San Francisco Ballet's World Premieres on Death Have Uneven Success
March 29 Die Toteninsel a world premiere by Liam Scarlett in Program 6: Space Between
Liam Scarlett's ballet Die Toteninsel (Island of the Dead) was inspired by Sergei Rachmaninoff's symphony The Isle of the Dead, which was itself inspired by Arnold Böcklin's 1880 painting of the same name. The grim painting depicts a boat ferrying a deceased soul to its final destination-an island of the afterlife.
The Program Notes describe the music's 5/8 time signature as creating "an uneven tempo that contributes to a feeling of restlessness and foreboding," which certainly fits the mood of the painting. The minimalist lighting, designed by David Finn, created a somber mood with deep shadows upstage. The sparse setting includes a single large, lighted grid suspended above at stage right.
Lauren Strongin and Joseph Walsh were the central couple, often joined by other dancers in pas de deux of multiple lifts. Slowly out of the shadows dancers step forth and join in pas de deux and pas de trois. Other dancers emerge from the shadows, two couples dance a pas de quatre, or two pas de deux in synch. Dancers continue to slowly emerge from and retreat into the shadows.
Eventually the central male leads his partner toward the light; she is reluctant to follow. As the disk becomes brighter, the dancers file slowly toward it and under it. Lastly, the lead woman follows them, and the disk swings down slowly, revealing it as a gate closing behind the souls who have departed this life. The male lead remains onstage alone, lying prone, looking sorrowful. The affect on the audience was perceptibly powerful.
Costumes, by Sandra Woodall, were tights of brown/beige patterns. I thought the colors too warm for the mood, that it might have been more suitable to use a cold blue/grey pattern or a white costume reminiscent of a funeral shroud.
The Program Notes describe this ballet as more of "a short story-in which symbolism, movement motifs, and ambiguity both color the work and give viewers room to make diverse, individual interpretations." One point I found difficult to interpret, when the main couple temporarily stop their pas de deux by the wings at house left and stand facing each other for several seconds, as though waiting or communicating. It's puzzling why.
Overall this is a well-conceived and polished work, especially for an opening night premiere, that is likely to be popular with audiencs and have a long afterlife of its own in the Company's repertory.
March 27 ". . . two united in a single soul . . ." a world premiere by Yuri Possokhov in Program 5: Lyric Voices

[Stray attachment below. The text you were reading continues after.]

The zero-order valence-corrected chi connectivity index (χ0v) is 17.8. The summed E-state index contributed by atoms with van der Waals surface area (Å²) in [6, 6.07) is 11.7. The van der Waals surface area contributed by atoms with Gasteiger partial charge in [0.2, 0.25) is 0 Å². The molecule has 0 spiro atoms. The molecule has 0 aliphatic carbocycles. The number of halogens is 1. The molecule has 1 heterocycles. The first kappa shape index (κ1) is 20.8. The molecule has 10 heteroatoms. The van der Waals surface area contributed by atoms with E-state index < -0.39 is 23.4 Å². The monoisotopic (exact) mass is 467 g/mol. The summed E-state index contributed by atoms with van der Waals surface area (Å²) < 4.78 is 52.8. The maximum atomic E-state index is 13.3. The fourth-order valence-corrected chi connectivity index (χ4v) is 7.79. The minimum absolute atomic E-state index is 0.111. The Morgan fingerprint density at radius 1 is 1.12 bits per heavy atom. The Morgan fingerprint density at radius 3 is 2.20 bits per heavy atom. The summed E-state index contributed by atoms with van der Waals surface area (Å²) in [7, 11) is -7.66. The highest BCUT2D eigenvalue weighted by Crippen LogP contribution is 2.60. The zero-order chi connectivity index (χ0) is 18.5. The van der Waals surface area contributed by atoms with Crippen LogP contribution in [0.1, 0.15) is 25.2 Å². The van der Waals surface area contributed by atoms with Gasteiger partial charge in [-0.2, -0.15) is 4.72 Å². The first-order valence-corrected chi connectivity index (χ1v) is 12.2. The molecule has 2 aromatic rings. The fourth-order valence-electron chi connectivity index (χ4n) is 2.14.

Yuri Possokhov's anticipated "... two united in a single soul ..." featured Joseph Walsh as Narcissus, with Yuan Yuan Tan partnered with Aaron Robison and Sofiane Sylve with Luke Ingham. The title comes from the Greek myth of Narcissus in Ovid's Metamorphosis.
Immediately as the curtain rises the attention is drawn house right to a suspended big, reflective silver, inflated teardrop that presumably represents the mirrorred pond of the Narcissus story. Despite its eye-drawing presence, Narcissus interacts with it very little. His reflection appears distant in it, and he faces and embraces it only a couple of times. As the story nears its climax, a clever trick of Jim French's lighting skill turns the mirror into a large death's head, symbolizing Narcissus' fatal self-attraction.
The entire cast was up to the Company's consistent outstanding dancing, with Walsh and Tan especially amazing in their pas de deux. Walsh performed a miror-like pas de deux with Aaron Robinson, but too briefly to look convincingly like Narcissus was dancing with himself. The eight additional soloists did not seem to lend anything to the story, but they were a pleasure to watch, especially their flowing port de bras. The dancers' blue, purple, and white diamond patterned leotards, designed by Christopher Read, did not seem to have any particular significance in the story.
Countertenor Aryeh Nussbaum Cohen was dressed in a sort of gothic black outfit wearing a black half-mask. Sometimes he sings as he strolls about the stage among the dancers, other times he sings while sitting on the steps upstage. About halfway in the performance he tears off the mask and throws into the wings in a gesture that must have some significance, but I don't know what it is. Handel's Italian lyrics were no doubt appreciated by fans of opera, but probably inaccessible to many in the audience, leaving me to wonder why the singer was so gloomy. Daria Novo's electronic embellishments to Handel's score might have been creative, but some people might have found it out of place or even annoying.
All in all, this was not a successful work of choreography and stage craft. In all fairness, it seems Possokhov may have been trying to do too much in a half hour performance. Too many unusual, creative elements do not come together successfully. The mirrored balloon, the integration of live opera, the electronic music, the irrelevant costumes, and the abstract portrayal of Narcissus falling in love with himself, all add up to a performance that is at times hard to follow and leaving the audience feeling disconnected.
In a way, it seems Possokhov is trying to be literal in adhering to the Greek myth, yet abstract in its presentation. In the Program Notes he is quoted as saying, "all men have a side of Narcissus. Actually, I think everyone has some of this—especially ballet dancers." This ballet might work more effectively by presenting Narcissus as a dancer smitten with his reflection in a studio mirror as his classmates dance by him. Or maybe the ballet could stick closer to the original Greek myth. After all, the Greek story has held up for over two millennia; it can hold up for a ballet.